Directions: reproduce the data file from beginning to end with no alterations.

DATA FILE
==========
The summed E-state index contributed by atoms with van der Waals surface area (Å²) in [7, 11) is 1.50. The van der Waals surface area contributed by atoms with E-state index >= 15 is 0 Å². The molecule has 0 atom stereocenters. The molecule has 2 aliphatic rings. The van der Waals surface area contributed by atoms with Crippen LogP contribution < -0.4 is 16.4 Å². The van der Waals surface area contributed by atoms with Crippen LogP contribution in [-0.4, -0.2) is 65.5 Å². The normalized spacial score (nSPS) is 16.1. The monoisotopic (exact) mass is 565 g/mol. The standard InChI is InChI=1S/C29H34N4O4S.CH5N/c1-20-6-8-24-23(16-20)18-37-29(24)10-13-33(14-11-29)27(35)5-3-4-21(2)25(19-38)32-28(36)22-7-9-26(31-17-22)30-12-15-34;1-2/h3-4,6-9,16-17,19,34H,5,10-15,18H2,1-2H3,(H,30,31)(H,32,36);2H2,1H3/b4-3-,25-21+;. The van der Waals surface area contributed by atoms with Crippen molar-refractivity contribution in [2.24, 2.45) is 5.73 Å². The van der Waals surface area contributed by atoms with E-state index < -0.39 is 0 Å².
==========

The summed E-state index contributed by atoms with van der Waals surface area (Å²) in [7, 11) is 1.50. The van der Waals surface area contributed by atoms with E-state index >= 15 is 0 Å². The molecule has 0 atom stereocenters. The molecule has 2 aliphatic rings. The van der Waals surface area contributed by atoms with Crippen LogP contribution < -0.4 is 16.4 Å². The van der Waals surface area contributed by atoms with Crippen LogP contribution in [-0.4, -0.2) is 65.5 Å². The normalized spacial score (nSPS) is 16.1. The monoisotopic (exact) mass is 565 g/mol. The standard InChI is InChI=1S/C29H34N4O4S.CH5N/c1-20-6-8-24-23(16-20)18-37-29(24)10-13-33(14-11-29)27(35)5-3-4-21(2)25(19-38)32-28(36)22-7-9-26(31-17-22)30-12-15-34;1-2/h3-4,6-9,16-17,19,34H,5,10-15,18H2,1-2H3,(H,30,31)(H,32,36);2H2,1H3/b4-3-,25-21+;. The van der Waals surface area contributed by atoms with Crippen molar-refractivity contribution in [2.24, 2.45) is 5.73 Å². The van der Waals surface area contributed by atoms with E-state index < -0.39 is 0 Å².